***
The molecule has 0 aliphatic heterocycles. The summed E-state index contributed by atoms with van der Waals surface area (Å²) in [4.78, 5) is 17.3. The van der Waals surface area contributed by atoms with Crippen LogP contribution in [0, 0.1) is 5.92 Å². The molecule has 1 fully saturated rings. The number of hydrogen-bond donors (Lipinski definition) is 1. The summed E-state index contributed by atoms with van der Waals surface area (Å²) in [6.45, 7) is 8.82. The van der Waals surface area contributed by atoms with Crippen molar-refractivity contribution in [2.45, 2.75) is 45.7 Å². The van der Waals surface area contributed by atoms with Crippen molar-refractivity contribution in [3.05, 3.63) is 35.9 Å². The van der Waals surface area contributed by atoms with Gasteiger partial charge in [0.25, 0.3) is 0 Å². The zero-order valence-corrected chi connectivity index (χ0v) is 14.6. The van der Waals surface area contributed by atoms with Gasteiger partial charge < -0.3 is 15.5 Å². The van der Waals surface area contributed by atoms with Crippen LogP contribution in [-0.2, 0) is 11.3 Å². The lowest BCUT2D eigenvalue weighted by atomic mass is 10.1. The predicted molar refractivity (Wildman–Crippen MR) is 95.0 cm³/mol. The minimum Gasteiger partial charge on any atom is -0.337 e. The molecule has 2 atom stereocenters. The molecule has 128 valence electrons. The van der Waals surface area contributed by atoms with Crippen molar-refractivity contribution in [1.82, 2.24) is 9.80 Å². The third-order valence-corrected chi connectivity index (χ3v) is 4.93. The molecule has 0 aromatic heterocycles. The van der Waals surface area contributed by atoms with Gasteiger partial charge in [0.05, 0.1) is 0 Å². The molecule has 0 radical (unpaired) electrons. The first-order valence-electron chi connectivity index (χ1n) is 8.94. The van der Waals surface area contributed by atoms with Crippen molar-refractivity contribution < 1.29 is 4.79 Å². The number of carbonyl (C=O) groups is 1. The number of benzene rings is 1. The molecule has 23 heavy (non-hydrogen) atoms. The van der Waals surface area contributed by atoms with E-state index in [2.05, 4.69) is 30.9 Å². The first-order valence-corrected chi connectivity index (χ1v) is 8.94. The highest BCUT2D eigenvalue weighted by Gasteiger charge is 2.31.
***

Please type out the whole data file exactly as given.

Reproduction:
The molecule has 0 aliphatic heterocycles. The summed E-state index contributed by atoms with van der Waals surface area (Å²) in [4.78, 5) is 17.3. The van der Waals surface area contributed by atoms with Crippen LogP contribution in [0, 0.1) is 5.92 Å². The molecule has 1 fully saturated rings. The number of hydrogen-bond donors (Lipinski definition) is 1. The summed E-state index contributed by atoms with van der Waals surface area (Å²) in [6.45, 7) is 8.82. The van der Waals surface area contributed by atoms with Crippen molar-refractivity contribution in [2.45, 2.75) is 45.7 Å². The van der Waals surface area contributed by atoms with Crippen molar-refractivity contribution in [3.05, 3.63) is 35.9 Å². The van der Waals surface area contributed by atoms with Gasteiger partial charge in [0.25, 0.3) is 0 Å². The zero-order valence-corrected chi connectivity index (χ0v) is 14.6. The van der Waals surface area contributed by atoms with Gasteiger partial charge < -0.3 is 15.5 Å². The van der Waals surface area contributed by atoms with Crippen LogP contribution in [-0.2, 0) is 11.3 Å². The lowest BCUT2D eigenvalue weighted by atomic mass is 10.1. The predicted molar refractivity (Wildman–Crippen MR) is 95.0 cm³/mol. The minimum Gasteiger partial charge on any atom is -0.337 e. The molecule has 2 atom stereocenters. The molecule has 128 valence electrons. The van der Waals surface area contributed by atoms with Crippen molar-refractivity contribution in [1.82, 2.24) is 9.80 Å². The third-order valence-corrected chi connectivity index (χ3v) is 4.93. The molecule has 0 aromatic heterocycles. The van der Waals surface area contributed by atoms with Gasteiger partial charge in [0.05, 0.1) is 0 Å². The molecule has 0 radical (unpaired) electrons. The first-order valence-electron chi connectivity index (χ1n) is 8.94. The van der Waals surface area contributed by atoms with Crippen molar-refractivity contribution < 1.29 is 4.79 Å². The number of carbonyl (C=O) groups is 1. The number of benzene rings is 1. The molecule has 23 heavy (non-hydrogen) atoms. The van der Waals surface area contributed by atoms with E-state index in [2.05, 4.69) is 30.9 Å². The first-order valence-corrected chi connectivity index (χ1v) is 8.94. The highest BCUT2D eigenvalue weighted by Gasteiger charge is 2.31.